A drug dealer with upscale clientele is having moral problems going about his daily deliveries. A reformed addict, he has never gotten over the wife that left him, and the couple that use ... See full summary »
When Juvenal, a presumed miracle worker, appears on the scene Bill Hill attempts to exploit him but his plans go astray with the untimely intervention of August Murray and the developing ... See full summary »
The true story of a rich girl who was abducted by American revolutionaries in the 1970's. Her time spent with her captors made her question herself and her way of life and she joined forces... See full summary »
An English couple holiday in Venice to sort out their relationship. There is some friction and distance between them, and we also sense they are being watched. One evening, they lose their ... See full summary »
The siblings Patty and Joe live in an industrial suburb. While Patty's ambition is their rock band "The Barbusters" only, Joe also cares for the family and the upbringing of Patty's young ... See full summary »
In 1965, Bob Crane, who had achieved some earlier success as a television supporting actor, was working as a successful morning radio DJ at KNX Los Angeles. Despite enjoying his work, photography (especially of the female form) and drumming, Crane wanted to be a movie star. So it was with some reluctance that he accepted the title starring role in a new television sitcom called Hogan's Heroes (1965), a WWII POW comedy. To his surprise, the show became a hit and catapulted him to television stardom. The fame resulting from the show led to excesses and a meeting with home video salesman and technician John Carpenter, with who he would form a friendship based on their mutual interests, namely excessive sex (for Crane, purely heterosexual sex) and capturing nude females on celluloid. His fame allowed Crane to have as much sex as he wanted, which was incongruent to his somewhat wholesome television friendly image, and the way he portrayed himself to almost everyone except Carpenter and his... Written by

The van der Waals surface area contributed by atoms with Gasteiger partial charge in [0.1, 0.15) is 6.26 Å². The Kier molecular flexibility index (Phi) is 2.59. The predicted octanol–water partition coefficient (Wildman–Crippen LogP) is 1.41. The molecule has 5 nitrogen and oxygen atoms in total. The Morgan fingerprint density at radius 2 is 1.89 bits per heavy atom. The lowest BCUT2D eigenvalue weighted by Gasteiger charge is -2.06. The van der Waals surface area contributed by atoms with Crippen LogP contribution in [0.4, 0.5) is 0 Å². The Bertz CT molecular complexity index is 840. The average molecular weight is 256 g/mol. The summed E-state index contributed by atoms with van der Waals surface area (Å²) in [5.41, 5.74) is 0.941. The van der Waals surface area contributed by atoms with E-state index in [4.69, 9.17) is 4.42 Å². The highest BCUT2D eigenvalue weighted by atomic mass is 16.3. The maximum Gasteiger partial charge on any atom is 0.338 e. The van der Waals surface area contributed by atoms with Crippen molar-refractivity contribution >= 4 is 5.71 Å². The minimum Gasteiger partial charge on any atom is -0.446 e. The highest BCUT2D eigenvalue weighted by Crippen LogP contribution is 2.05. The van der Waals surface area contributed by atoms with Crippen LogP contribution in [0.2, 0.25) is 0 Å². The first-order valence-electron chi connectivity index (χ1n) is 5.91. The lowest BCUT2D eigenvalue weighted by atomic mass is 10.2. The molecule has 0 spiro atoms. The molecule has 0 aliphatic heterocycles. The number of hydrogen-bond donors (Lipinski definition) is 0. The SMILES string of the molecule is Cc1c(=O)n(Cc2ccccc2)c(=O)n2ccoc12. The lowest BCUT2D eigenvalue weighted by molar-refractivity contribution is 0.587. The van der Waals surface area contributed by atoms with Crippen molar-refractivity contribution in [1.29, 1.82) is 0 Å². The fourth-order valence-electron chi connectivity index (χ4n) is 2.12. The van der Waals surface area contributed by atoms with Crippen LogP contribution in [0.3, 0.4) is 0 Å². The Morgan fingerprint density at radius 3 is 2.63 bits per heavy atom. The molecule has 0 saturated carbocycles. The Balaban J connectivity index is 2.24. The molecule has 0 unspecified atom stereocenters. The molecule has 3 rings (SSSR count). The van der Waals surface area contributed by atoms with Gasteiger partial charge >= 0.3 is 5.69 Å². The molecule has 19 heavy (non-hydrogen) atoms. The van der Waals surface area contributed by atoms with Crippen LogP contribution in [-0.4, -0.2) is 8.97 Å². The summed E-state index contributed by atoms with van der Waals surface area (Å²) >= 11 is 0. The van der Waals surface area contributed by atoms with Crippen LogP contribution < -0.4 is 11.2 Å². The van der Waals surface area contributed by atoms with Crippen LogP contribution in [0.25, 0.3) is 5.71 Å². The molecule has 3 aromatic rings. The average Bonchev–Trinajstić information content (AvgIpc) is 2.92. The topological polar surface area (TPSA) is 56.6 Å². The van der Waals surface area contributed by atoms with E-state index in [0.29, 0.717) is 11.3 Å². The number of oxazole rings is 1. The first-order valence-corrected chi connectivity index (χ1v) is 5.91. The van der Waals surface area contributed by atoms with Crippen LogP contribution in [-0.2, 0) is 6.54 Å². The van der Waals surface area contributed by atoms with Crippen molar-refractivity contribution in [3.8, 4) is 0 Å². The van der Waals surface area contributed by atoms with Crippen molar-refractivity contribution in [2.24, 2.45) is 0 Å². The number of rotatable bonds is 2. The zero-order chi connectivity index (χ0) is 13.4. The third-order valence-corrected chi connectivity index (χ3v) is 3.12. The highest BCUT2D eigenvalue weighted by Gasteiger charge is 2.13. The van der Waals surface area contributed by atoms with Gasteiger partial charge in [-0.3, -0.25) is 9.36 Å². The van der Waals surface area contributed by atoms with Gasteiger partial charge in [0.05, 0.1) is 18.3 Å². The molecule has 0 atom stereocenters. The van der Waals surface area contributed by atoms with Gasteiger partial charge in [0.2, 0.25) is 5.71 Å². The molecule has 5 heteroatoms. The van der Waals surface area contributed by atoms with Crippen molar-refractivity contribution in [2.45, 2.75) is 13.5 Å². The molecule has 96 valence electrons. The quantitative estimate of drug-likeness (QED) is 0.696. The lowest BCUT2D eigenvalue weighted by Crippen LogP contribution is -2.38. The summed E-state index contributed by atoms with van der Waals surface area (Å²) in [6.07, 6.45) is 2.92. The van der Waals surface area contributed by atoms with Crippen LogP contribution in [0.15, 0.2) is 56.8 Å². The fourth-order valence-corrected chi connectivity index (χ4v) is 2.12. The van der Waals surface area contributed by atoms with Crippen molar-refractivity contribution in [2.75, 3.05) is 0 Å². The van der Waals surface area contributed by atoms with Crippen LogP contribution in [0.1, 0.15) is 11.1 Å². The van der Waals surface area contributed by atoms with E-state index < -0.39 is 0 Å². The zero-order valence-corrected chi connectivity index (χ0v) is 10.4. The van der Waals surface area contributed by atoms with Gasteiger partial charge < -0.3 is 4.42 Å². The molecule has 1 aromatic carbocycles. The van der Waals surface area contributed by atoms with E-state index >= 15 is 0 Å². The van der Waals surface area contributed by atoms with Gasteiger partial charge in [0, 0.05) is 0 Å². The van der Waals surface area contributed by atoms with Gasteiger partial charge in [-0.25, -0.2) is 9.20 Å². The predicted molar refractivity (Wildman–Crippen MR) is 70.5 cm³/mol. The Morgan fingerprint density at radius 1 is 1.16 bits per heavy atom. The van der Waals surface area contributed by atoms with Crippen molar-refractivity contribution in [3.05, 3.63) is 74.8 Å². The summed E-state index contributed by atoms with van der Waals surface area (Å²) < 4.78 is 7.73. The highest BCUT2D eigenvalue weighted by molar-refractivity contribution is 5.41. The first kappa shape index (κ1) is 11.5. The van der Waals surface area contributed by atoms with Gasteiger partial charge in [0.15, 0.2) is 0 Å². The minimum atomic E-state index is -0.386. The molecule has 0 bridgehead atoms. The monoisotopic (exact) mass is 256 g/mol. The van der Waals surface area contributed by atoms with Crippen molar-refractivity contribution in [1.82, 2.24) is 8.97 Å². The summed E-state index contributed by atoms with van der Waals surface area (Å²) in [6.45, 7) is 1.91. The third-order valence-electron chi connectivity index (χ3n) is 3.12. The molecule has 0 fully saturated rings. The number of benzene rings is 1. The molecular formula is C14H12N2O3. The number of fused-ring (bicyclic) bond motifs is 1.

The bald actor who plays a reporter interviewing Crane about midway through the film is Crane's real son, Bob Crane Jr. (Robert David Crane). See more »
When Crane's photographs are spread across the floor, we see small black lettering on the back of each print. This black lettering is a computer printout of exposure information, used by photo lab machines only since the 1980s, long after the movie's setting in the late '60s/early '70s. See more »
Give It What You Got
Written by Soloman Roberts
Performed by B.T. Express
Courtesy of Roadshow Music Corporation/Music and Media International, Inc.
By Arrangement with June St. Entertainment See more »
Auto Focus is a great film. The only shortcoming is does not give you enough background on Bob Crane's life before his starring role on "Hogan's Heroes". But Greg Kinnear plays him well, and Willem Dafoe as the sleazy opportunist John Carpenter is fantastic as he goes from creepy to desperate and scary. I wouldn't say that this film's for everyone, but it's well done, and there isn't another one like it that I've seen.
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